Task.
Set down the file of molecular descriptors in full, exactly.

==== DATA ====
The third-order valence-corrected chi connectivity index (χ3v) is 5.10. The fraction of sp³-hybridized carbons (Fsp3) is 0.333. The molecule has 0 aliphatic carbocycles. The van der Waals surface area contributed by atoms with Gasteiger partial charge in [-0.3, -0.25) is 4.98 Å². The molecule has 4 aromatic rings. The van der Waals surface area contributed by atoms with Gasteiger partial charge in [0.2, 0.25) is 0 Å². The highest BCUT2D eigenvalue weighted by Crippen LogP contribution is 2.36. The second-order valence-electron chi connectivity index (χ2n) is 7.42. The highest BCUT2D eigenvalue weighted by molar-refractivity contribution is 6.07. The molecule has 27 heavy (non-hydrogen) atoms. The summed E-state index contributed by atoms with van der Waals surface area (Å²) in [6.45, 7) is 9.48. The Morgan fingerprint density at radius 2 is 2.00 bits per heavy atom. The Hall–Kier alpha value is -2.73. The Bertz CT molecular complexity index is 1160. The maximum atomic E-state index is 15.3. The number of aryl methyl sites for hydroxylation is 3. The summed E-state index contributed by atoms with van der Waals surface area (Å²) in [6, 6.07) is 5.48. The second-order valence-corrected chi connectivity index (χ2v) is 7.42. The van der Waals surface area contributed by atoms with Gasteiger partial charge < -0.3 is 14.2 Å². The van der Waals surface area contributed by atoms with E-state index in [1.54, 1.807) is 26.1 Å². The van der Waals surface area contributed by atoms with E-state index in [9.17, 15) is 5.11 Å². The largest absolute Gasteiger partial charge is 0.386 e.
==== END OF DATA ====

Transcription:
The third-order valence-corrected chi connectivity index (χ3v) is 5.10. The fraction of sp³-hybridized carbons (Fsp3) is 0.333. The molecule has 0 aliphatic carbocycles. The van der Waals surface area contributed by atoms with Gasteiger partial charge in [-0.3, -0.25) is 4.98 Å². The molecule has 4 aromatic rings. The van der Waals surface area contributed by atoms with Gasteiger partial charge in [0.2, 0.25) is 0 Å². The highest BCUT2D eigenvalue weighted by Crippen LogP contribution is 2.36. The second-order valence-electron chi connectivity index (χ2n) is 7.42. The highest BCUT2D eigenvalue weighted by molar-refractivity contribution is 6.07. The molecule has 27 heavy (non-hydrogen) atoms. The summed E-state index contributed by atoms with van der Waals surface area (Å²) in [6.45, 7) is 9.48. The Morgan fingerprint density at radius 2 is 2.00 bits per heavy atom. The Hall–Kier alpha value is -2.73. The Bertz CT molecular complexity index is 1160. The maximum atomic E-state index is 15.3. The number of aryl methyl sites for hydroxylation is 3. The summed E-state index contributed by atoms with van der Waals surface area (Å²) in [6, 6.07) is 5.48. The second-order valence-corrected chi connectivity index (χ2v) is 7.42. The van der Waals surface area contributed by atoms with Gasteiger partial charge < -0.3 is 14.2 Å². The van der Waals surface area contributed by atoms with E-state index in [1.54, 1.807) is 26.1 Å². The van der Waals surface area contributed by atoms with E-state index in [9.17, 15) is 5.11 Å². The largest absolute Gasteiger partial charge is 0.386 e.